* Tens of thousands demand president resign
* Authorities cancel traditional military parade
* Influential Orthodox patriarch urges dialogue (Updates with march to cathedral, patriarch quotes)
TBILISI, May 26 (Reuters) - Tens of thousands of opposition supporters rallied in Georgia on Independence Day on Tuesday to demand the resignation of the president, whose government cancelled a military parade to avoid confrontation.
Protesters waving white ribbons packed the 60,000-capacity national football stadium, in what appeared to be the largest rally since the opposition launched daily demonstrations against President Mikheil Saakashvili six weeks ago.
The opposition accuses 41-year-old Saakashvili of monopolising power since the 2003 "Rose Revolution" that ousted the ex-Soviet old guard of Eduard Shevardnadze. He has come under renewed pressure since a disastrous war with neighbouring Russia in August last year.
The government last week called off a traditional military parade planned for Tuesday in Tbilisi to avoid a clash. Protest organisers led supporters in a march to the main Holy Trinity Cathedral instead of the parliament as originally planned.
The head of the influential Georgian Orthodox Church, Patriarch Ilia II, urged dialogue.
"It has become a rule in Georgia -- the first two presidents were ousted, and what did we get from that? Would it not be better to listen to each other, we should be able to listen to each other," he told the packed cathedral.
Georgia's first post-Soviet president, Zviad Gamsakhurdia, was ousted during a civil war in 1992.
Tensions are running high in the country of 4.5 million people on Russia's southern border, where Moscow and the West are competing for influence over oil and gas transit routes.
Brief clashes between police and protesters in early May, and a failed mutiny at a tank base outside Tbilisi the same week deepened fears of a wider anti-government rebellion.
Former Saakashvili ally Nino Burjanadze told the rally: "We will not take a single step back. All we demand is the president's resignation."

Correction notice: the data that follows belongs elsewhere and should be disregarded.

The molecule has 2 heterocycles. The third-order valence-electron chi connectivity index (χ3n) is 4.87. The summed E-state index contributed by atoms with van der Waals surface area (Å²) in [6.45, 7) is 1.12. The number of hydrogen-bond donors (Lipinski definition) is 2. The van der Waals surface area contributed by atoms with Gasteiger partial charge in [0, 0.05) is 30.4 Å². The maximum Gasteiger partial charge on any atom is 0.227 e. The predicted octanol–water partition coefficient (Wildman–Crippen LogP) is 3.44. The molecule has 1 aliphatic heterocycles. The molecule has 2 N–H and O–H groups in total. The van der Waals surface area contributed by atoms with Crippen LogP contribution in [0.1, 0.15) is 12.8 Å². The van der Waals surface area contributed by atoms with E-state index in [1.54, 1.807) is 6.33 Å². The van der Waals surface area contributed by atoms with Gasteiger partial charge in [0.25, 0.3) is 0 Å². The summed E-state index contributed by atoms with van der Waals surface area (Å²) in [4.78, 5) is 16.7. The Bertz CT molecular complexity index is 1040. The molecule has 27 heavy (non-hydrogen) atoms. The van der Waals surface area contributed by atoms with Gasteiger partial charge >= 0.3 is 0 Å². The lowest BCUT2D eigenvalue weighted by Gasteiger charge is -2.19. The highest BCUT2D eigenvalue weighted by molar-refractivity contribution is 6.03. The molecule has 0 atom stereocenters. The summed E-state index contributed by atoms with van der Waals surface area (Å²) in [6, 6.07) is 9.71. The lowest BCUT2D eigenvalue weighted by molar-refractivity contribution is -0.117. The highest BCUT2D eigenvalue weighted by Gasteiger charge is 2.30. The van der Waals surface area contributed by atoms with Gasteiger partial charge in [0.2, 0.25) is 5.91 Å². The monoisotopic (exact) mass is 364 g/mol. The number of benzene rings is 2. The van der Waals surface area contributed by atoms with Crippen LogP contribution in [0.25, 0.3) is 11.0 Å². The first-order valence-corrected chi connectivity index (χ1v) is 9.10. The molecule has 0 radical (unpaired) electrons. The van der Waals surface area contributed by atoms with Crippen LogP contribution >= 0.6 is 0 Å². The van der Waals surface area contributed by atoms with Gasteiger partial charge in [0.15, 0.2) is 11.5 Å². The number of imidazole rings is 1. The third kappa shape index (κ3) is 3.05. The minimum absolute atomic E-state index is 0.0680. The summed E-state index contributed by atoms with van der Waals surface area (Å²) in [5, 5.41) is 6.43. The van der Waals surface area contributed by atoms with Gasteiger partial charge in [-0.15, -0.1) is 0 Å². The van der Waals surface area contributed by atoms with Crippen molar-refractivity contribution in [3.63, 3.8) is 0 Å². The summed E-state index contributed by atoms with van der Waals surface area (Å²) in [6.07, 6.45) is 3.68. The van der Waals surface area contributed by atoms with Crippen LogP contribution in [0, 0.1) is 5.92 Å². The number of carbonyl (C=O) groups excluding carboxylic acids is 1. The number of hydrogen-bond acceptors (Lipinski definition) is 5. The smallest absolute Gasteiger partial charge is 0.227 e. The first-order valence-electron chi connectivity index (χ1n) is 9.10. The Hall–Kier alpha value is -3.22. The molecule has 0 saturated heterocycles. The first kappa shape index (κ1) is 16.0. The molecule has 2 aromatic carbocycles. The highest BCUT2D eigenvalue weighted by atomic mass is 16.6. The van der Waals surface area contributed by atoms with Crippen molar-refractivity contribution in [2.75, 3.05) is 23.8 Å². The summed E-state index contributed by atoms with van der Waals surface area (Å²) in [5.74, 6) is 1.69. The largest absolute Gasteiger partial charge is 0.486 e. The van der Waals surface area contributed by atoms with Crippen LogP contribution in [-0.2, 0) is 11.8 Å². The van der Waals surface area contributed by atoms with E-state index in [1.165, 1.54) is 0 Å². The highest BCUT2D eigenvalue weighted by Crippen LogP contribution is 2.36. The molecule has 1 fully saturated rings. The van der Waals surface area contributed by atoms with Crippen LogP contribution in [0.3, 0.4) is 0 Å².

RISK OF VIOLENCE
Saakashvili has ruled out resigning. He marked Georgian Independence Day -- reinstated with independence from the Soviet Union in 1991 -- at Tbilisi's military cemetery.
"With one hand we fight to free our land from the occupiers, and with the other we build our country," he said in a speech.
The U.S. and European Union on Monday urged the government and opposition "to end the current stalemate on the streets and begin negotiations immediately and without preconditions on a new program of reforms to invigorate Georgia's democracy".
The government says it is offering reforms to provide a fairer distribution of power. The opposition says it has heard such promises before and wants Saakashvili to go.
Analysts questioned the appetite of the Georgian military to parade with full pomp, nine months after Russia crushed its assault on the breakaway pro-Russian region of South Ossetia.
Georgia lost what footholds it had in South Ossetia and the rebel Black Sea region of Abkhazia, both recognised by the Kremlin as independent states after the war.
A May 5 mutiny at a tank base outside Tbilisi cast doubt over the loyalty of the military and overshadowed NATO military exercises through May in Georgia, which have angered Russia.
But analysts question whether the opposition commands enough support, despite the impact of the global economic crisis.
The economy is forecast to contract 1 percent in 2009, down from growth of more than 12 percent in 2007 on the back of broad economic reform and foreign investment.
Diplomats warn the longer the stalemate drags on the greater the risk of violence.
Watched closely by its Western allies, Georgia is anxious not to repeat a 2007 crackdown by police firing rubber bullets against the last peaceful protests against Saakashvili. (Editing by Ralph Boulton) (Additional reporting by Niko Mchedlishvili)
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